We discussed probable dismissals like to come our way – that independence is “only for” language activists or those who are anti-English, or due to timing innately linked with which side of the Brexit debate one was on.. These will be key things to challenge.
We discussed the inaccuracy of opinion polls in recent campaigns and agreed there was no point putting too much faith in them whether positive or negative.
While YesCymru itself is party neutral, a comment was raised about the need to engage more people in the political process – a lot of the ‘protest vote’ came from people feeling disconnected from politics and wanting to move away from the status quo and ‘business as usual’. A note was made of the fact that me and Trish were the one women in the room – another key demographic to get on side.
Attitudes of the main parties to independence was discussed – from the history of Plaid Cymru trying to get away from being seen as a single issue party to it being brought back to the forefront more recently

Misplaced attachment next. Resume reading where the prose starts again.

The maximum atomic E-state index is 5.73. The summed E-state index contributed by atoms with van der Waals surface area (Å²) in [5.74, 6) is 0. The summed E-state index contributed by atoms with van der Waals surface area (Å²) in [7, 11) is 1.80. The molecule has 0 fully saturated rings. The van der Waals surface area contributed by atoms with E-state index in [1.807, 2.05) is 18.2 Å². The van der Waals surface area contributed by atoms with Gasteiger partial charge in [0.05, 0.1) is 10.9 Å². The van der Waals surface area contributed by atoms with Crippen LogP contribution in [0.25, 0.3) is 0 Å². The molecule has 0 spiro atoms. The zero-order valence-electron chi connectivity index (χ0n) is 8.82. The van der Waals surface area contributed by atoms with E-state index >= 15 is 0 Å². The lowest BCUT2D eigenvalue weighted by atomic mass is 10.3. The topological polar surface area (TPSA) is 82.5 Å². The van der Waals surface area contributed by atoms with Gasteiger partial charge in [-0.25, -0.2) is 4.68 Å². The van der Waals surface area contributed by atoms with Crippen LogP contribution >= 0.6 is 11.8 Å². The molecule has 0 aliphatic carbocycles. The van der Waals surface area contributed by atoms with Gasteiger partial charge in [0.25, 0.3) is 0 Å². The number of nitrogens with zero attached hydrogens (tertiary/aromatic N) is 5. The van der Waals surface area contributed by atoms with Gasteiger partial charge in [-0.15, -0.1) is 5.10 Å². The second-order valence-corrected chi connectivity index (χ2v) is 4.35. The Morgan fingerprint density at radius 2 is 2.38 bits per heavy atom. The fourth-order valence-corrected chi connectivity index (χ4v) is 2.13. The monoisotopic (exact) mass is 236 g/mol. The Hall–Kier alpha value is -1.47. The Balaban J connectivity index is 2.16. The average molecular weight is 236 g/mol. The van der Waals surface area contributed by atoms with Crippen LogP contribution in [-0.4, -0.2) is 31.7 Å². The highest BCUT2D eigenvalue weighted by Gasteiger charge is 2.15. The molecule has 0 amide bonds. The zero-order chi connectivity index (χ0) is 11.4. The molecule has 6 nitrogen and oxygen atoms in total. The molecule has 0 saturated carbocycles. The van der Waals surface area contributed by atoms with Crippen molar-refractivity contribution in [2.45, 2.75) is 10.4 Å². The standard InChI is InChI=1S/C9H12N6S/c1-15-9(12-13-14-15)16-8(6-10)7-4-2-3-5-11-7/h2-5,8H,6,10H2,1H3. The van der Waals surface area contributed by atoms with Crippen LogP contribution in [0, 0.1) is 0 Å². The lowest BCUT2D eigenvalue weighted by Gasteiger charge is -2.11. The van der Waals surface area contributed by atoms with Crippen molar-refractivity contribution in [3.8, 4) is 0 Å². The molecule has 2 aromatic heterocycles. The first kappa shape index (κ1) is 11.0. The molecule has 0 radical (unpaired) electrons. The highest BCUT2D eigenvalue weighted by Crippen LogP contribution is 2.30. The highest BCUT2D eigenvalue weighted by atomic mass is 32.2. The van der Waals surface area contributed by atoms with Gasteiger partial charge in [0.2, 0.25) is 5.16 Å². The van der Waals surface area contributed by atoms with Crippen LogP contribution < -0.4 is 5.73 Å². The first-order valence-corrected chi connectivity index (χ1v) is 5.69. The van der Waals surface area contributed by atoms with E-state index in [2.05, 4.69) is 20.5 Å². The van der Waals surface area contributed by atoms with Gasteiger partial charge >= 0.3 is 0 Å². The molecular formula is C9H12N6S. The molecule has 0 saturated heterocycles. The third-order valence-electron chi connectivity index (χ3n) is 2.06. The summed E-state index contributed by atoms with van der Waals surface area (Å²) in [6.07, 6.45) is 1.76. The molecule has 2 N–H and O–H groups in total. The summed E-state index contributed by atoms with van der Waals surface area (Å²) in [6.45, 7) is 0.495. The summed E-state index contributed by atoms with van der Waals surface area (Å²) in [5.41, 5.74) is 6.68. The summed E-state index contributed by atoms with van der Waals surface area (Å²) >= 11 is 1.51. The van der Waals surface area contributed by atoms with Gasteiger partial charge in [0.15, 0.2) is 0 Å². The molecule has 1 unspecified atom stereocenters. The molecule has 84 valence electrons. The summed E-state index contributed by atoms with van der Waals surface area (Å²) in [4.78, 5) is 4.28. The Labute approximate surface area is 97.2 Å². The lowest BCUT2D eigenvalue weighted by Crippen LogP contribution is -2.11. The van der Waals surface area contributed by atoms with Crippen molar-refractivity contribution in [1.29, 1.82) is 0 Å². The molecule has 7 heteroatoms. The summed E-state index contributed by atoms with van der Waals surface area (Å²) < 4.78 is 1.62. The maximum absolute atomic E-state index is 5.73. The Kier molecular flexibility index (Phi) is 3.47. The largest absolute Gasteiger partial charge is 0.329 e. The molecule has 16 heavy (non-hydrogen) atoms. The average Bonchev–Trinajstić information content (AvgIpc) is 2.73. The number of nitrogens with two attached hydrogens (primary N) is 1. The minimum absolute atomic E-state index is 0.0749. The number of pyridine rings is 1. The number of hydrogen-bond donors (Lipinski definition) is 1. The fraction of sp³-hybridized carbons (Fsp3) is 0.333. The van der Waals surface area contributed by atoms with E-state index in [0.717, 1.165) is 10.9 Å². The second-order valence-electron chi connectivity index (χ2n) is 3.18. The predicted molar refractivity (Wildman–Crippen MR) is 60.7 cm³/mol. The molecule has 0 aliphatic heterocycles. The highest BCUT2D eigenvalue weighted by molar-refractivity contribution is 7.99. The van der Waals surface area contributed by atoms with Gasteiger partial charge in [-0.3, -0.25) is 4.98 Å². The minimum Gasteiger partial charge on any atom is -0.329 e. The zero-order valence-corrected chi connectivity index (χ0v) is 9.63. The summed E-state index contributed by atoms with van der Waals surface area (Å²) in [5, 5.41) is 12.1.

The possibility of engagement with local AMs/MPs was raised and several felt they were probably waiting to see “want we were like” and it was better to get on with things ourselves and show our viability through building up grass roots support.
The Media Problem
This was a recurring problem discussed – the mainstream media while being in large part, especially the tabloids anti-EU but equally anti-independence (and see no apparent contradiction!). Social media has its uses for reach but needs to be backed up by real actions in the real world if not to be simply the ‘slactivism’ of clicking a button.